In 1917, a military cemetery was laid out to the west of the main site and was subsequently extended to receive those who died in the Second World War.

The area was acquired by the Commonwealth War Graves Commission in 1919 and is now closed for new burials.

The 18ǒ\u00a0ha (46-acre) Brookwood Country Park, to the south of Knaphill, is on the north bank of the Basingstoke Canal.

Much of the site is a semi-natural green space with four wildlife ponds, but it also has two football pitches and a sports pavilion.

The country park is managed by Woking Borough Council and has been protected by the charity, Fields in Trust, under the Queen Elizabeth II Fields programme, since January 2013.

Smart's Heath and Prey Heath, to the south west of Mayford, together comprise the 38\u00a0ha (94-acre) Smart's and Prey Heaths Site of Special Scientific Interest.

The two adjacent areas are separated by the Hoe Stream and are managed by the borough council.

They were not included in the land purchase by the London Necropolis Company in 1854 and have remained as areas of common land ever since.

The heaths provide a habitat for the European nightjar and two insectivorous plant species, the long-leaved and round-leaved sundews.

Until the early 20th century, the area now occupied by Woking Park was open farmland.

It was sold to the UDC in 1902 by the Brettel family on the condition that it would be used as a recreation ground and public park.

The two ponds in the centre of the park provide a habitat for frogs, birds, ferns and aquatic plants.

Notable people

  • Lady Margaret Beaufort (c.\u20091441\u20131509) mother of Henry VII \u2013 lived at Woking Palace 1467\u20131471.
  • Emilia Dilke (1840\u20131904) art historian, feminist and trade unionist \u2013 lived at Pyrford Rough from 1881 until her death.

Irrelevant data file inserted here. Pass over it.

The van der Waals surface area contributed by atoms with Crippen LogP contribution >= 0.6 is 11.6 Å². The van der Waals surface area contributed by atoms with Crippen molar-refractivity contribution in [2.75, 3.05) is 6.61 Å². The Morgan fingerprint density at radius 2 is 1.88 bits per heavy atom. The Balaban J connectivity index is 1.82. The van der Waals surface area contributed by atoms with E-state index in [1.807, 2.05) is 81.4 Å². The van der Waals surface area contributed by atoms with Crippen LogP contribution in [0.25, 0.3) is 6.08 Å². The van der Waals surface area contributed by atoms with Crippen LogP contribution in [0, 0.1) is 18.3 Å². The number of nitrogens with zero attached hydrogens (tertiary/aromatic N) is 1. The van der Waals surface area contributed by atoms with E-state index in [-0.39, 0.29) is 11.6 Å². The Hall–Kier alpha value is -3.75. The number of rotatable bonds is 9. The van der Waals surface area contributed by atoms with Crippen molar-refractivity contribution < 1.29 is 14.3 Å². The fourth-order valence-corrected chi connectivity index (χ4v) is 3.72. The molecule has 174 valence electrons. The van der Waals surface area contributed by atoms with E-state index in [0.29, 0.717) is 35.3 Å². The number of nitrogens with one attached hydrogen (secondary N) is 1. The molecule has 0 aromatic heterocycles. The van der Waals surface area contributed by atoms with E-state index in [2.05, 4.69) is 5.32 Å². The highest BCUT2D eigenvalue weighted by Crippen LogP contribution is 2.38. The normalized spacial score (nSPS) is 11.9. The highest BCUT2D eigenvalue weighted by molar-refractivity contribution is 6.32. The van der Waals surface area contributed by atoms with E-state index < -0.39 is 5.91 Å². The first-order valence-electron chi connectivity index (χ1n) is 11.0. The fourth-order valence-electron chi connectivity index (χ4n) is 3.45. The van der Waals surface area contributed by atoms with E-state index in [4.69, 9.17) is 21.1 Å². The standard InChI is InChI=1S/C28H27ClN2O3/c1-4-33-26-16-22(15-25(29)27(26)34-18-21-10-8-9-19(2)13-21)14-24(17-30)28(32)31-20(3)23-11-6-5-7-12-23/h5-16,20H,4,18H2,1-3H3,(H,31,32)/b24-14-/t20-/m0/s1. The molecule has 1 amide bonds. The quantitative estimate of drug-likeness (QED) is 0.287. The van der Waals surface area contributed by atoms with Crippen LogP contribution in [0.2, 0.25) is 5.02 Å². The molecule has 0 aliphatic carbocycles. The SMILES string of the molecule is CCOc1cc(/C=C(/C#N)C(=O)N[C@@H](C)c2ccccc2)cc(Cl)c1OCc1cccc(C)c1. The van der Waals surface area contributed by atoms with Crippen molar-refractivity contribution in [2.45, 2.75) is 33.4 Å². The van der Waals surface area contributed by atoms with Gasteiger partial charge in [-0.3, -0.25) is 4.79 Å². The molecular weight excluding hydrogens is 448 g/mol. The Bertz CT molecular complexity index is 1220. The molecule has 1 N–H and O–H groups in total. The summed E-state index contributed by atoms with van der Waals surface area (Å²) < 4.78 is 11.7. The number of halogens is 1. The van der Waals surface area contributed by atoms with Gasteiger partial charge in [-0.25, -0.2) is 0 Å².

• Arthur Balfour, 1st Earl of Balfour (1848\u20131930) former Prime Minister (1902-05), later author of the Balfour Declaration on a Jewish homeland, lived at Fisher's Hill, Hook Heath Road, from January 1929 until his death.
  • Robert Ogilvie (1852\u20131938) English footballer, captain of the Clapham Rovers team that won the 1880 FA Cup Final, died at Golf Cottage, St John's, Woking.
  • Gerald Balfour, 2nd Earl of Balfour (1853\u20131945) (brother of the 1st Earl) Conservative former cabinet minister, lived at Fisher's Hill, Hook Heath from 1901.
  • George Bernard Shaw (1856\u20131950) playwright and political activist \u2013 lived in The Ridge, Woking from 1901 to 1903
  • Ethel Smyth (1858\u20131944) composer and suffragette \u2013 lived at Coign, Hook Heath Road from 1910 until her death.
  • H. G.

    Wells (1866\u20131946) writer \u2013 lived in Maybury Road 1895\u20131898.
  • Elizabeth Balfour, Countess of Balfour (1867\u20131942) (wife of the 2nd Earl) suffragette \u2013 lived at Fisher's Hill, Hook Heath Road from 1901 until her death.
  • Adelina de Lara (1872\u20131961) concert pianist and composer \u2013 lived in Woking from the 1920s until her death.
  • Rupert Guinness, 2nd Earl of Iveagh (1874\u20131967) businessman and philanthropist \u2013 lived at Pyrford from 1906 until his death.
  • Eric Bedser (1918\u20132006) and Sir Alec Bedser (1918\u20132010) twin-brother cricketers \u2013 lived in the Woking area for the majority of their lives and attended Monument Hill Central School.
  • John Braine (1922\u20131986) novelist \u2013 lived in Woking from 1966 until his death.
  • Delia Smith (b.

    1941) celebrity chef and television presenter \u2013 was born in Woking.
  • Ron Dennis (b.

    1947) founder of McLaren Group \u2013 was born and lives in Woking.
  • Sean Lock (1963\u20132021) comedian \u2013 grew up in Woking and attended John the Baptist School.
  • Paul Weller (b.

    1958) singer-songwriter and musician \u2013 was born in Woking and attended Sheerwater County Secondary School.

Notes

References

Bibliography

External links

  • \"Woking\"\u00a0. Encyclop\u00e6dia Britannica (11th\u00a0ed.). 1911.
  • Woking Borough Council
  • Celebrate Woking
  • Woking 2027 local development fra mework